Can residual waste recovery contribute to a circular economy?

20 July, 20

Earlier this week, cross-party think tank Policy Connect released a hard-hitting research report calling for the UK government to commit to energy from waste (EfW) recovery, as opposed to landfill disposal, for the management of the nation’s residual waste.

No Time to Waste: resources, recovery & the road to net-zero, suggests that adopting the ‘Scandinavian’ approach would unlock billions of pounds of private investment and generate low carbon heat for half a million homes. Backed by 13 politicians, the report calls for the UK to take responsibility for its waste, harnessing it as a strategic resource to power the green recovery.

Commenting on the report, Rick Hindley, executive director at Alupro, said: “Prioritising recycling, reducing waste, improving education and investing in effective collection infrastructure is imperative if we are to meet ambitious 2035 targets and transition towards a resource-efficient circular economy. Recycling must be the first consideration when it comes to waste management and further improving rates must remain the nation’s priority.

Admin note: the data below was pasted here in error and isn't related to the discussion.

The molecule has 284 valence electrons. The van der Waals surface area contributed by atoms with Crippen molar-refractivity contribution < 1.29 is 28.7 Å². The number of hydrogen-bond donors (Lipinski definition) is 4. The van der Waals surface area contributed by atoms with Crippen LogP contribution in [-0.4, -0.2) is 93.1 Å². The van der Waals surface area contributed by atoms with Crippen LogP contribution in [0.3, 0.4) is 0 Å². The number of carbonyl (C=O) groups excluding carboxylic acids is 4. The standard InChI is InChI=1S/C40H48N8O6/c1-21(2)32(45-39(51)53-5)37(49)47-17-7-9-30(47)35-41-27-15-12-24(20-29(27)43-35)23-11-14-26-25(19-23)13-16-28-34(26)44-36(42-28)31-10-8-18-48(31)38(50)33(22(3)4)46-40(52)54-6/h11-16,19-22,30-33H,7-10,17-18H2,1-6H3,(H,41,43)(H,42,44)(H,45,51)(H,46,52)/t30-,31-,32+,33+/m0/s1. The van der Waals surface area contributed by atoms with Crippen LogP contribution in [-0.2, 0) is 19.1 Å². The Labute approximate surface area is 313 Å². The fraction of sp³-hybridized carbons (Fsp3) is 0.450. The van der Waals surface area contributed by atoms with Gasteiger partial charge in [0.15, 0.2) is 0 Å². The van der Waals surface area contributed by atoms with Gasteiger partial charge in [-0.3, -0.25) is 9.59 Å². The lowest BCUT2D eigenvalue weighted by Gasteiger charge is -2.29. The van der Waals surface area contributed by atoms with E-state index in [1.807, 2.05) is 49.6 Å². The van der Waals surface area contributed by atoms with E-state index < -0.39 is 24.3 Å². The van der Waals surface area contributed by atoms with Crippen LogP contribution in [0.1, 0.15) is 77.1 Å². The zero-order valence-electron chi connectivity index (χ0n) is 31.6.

“However, it’s important to consider the UK’s non-recyclable residual waste fraction and how best we harness its value. Looking towards energy recovery technologies, rather than landfill, provides the benefit of low-carbon heat generation and thus offsets our reliance on fossil fuels.

“In addition, unlike most packaging materials, the small amount of aluminium that escapes kerbside recycling and enters into the EfW value chain can be recovered with no loss of quality. Melted and re-solidified shapes are recovered through the treatment of Incinerator Bottom Ash (IBA) and, once separated, graded and cleaned, can be used in a variety of high value applications – such as to form diecasting ingots for the automotive industry.

“It’s essential that kerbside recycling rates continue to increase and that we prioritise the use of aluminium as a sustainable packaging material. As aluminium recovered from IBA contributes to a circular economy, we fully advocate the process and see it as an essential part of our national vision to achieve a 100% aluminium packaging recycling rate.”

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